The Financial Reporting Council (FRC) has published a flurry of papers on its investigative powers under the Accountancy Scheme that was published on 1 July 2013.  These provide guidance on (i) factors taken into account when FRC decides whether to pursue an investigation; (ii) procedures to be followed during such investigation and (iii) its policy on publishing the existence and findings of such investigations. 

Background

The majority of disciplinary investigations against accounting firms and individual accountants are undertaken by ICAEW or other professional body.  The professional associations may also refer serious matters to FRC for investigation.  However, FRC has the right to initiate investigations itself where it chooses to do so. 

The FRC announced a series of reforms in 2012 in response to criticism of its role in disciplinary matters, particularly of a perceived lack of independence from the accountancy bodies, who had to be consulted before FRC could start an investigation or amend its procedures.  FRC was also criticised in particular for long delays in reaching decisions.

On 1 July 2013 FRC published The Accountancy Scheme, effective from the same date.  Important innovations included: a change to the definition of misconduct[1]; removal of the need to consult professional accountancy bodies; provisions aimed at reducing delays, including early resolution of disciplinary cases without the need for a tribunal hearing; a new power to issue interim orders; and the introduction of procedures allowing enquiries to be held before deciding whether investigation was needed, rather than, as previously, only once an investigation was underway.  For further information on The Accountancy Scheme, please see our Law-Now article. Three papers since then have put some flesh on the bones.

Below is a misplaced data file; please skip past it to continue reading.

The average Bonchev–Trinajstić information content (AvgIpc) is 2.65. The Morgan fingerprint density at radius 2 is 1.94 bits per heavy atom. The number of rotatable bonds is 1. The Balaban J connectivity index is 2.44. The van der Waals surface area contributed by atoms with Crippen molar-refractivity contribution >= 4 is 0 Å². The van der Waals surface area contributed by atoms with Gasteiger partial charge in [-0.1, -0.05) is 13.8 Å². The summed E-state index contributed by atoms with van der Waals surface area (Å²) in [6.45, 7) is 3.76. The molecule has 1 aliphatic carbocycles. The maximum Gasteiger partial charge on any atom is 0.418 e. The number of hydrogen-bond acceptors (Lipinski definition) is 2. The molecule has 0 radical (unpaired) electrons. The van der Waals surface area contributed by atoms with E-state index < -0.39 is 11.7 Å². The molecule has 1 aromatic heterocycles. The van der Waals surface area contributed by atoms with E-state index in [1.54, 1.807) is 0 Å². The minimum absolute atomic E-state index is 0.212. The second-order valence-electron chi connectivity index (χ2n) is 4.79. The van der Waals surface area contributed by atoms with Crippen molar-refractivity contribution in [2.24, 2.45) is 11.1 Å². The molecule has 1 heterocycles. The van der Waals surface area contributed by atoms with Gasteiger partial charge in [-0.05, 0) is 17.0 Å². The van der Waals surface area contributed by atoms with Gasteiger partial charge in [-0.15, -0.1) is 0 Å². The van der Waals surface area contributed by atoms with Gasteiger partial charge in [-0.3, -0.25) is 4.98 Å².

Probably of most interest, because the issue has aroused most argument, is new guidance on publication.

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[1] The new definition of misconduct reads:  ‘Misconduct means an act or omission or series of acts or omissions, by a Member or Member Firm in the course of his or its professional activities (including as a partner, member, director, consultant, agent, or employee in or of any organisation or as an individual) or otherwise, which falls significantly short of the standards reasonably to be expected of a Member or Member Firm or has brought, or is likely to bring, discredit to the Member or the Member Firm or to the accountancy profession’.

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Publication

The Conduct Committee of the FRC must consider whether to publish the outcome of investigations, disciplinary and appeal tribunals and settlement agreements.  Also, more controversially, FRC may publicly announce its decisions relating to the commencement of investigations.

Commencement

With regard to commencement of investigations, which by definition means that the member or firm being investigated has not yet been found to have been at fault in any way, publication is not automatic: the Committee must take into account whether the investigation is likely to lead to a formal complaint and the ‘level of interest’ in the matter.

The default position, though, is that every time the Committee receives a request from an accounting body to start an investigation or decides itself to begin one, this should be published.  It will only refrain from doing so if the Committee decides that publication would be inappropriate.  FRC may even publish a decision not to investigate. 

This might not arouse much interest if anonymity were assured, but that will not always be so.  Where the purpose of an investigation is to determine whether there is evidence of misconduct, publication will include ‘sufficient information to enable the reader to understand in broad terms the matter being investigated’.  The names of individual members whose conduct is under investigation may be published, for example where it would not be possible to understand the nature of the matters under investigation without publishing the name, where the identity of the person or firm is already public knowledge, or where it could be readily inferred from the circumstances.